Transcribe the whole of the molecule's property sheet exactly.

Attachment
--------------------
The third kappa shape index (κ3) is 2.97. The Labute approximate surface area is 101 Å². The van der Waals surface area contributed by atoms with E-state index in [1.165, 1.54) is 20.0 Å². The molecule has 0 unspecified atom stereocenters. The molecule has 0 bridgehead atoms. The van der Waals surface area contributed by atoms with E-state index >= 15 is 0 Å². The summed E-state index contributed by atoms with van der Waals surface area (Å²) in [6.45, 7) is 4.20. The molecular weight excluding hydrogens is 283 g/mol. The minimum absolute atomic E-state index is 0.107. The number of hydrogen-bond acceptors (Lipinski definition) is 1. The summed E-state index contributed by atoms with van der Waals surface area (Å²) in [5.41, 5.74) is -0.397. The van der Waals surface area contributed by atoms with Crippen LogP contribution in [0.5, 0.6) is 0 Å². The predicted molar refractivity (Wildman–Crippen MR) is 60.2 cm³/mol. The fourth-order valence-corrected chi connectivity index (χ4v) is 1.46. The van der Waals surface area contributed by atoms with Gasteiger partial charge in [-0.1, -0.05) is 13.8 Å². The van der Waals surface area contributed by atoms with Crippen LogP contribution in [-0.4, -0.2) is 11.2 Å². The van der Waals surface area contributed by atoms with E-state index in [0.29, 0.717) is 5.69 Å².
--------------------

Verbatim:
The third kappa shape index (κ3) is 2.97. The Labute approximate surface area is 101 Å². The van der Waals surface area contributed by atoms with E-state index in [1.165, 1.54) is 20.0 Å². The molecule has 0 unspecified atom stereocenters. The molecule has 0 bridgehead atoms. The van der Waals surface area contributed by atoms with E-state index >= 15 is 0 Å². The summed E-state index contributed by atoms with van der Waals surface area (Å²) in [6.45, 7) is 4.20. The molecular weight excluding hydrogens is 283 g/mol. The minimum absolute atomic E-state index is 0.107. The number of hydrogen-bond acceptors (Lipinski definition) is 1. The summed E-state index contributed by atoms with van der Waals surface area (Å²) in [5.41, 5.74) is -0.397. The van der Waals surface area contributed by atoms with Crippen LogP contribution in [0.5, 0.6) is 0 Å². The predicted molar refractivity (Wildman–Crippen MR) is 60.2 cm³/mol. The fourth-order valence-corrected chi connectivity index (χ4v) is 1.46. The van der Waals surface area contributed by atoms with Gasteiger partial charge in [-0.1, -0.05) is 13.8 Å². The van der Waals surface area contributed by atoms with Crippen LogP contribution in [-0.4, -0.2) is 11.2 Å². The van der Waals surface area contributed by atoms with E-state index in [0.29, 0.717) is 5.69 Å².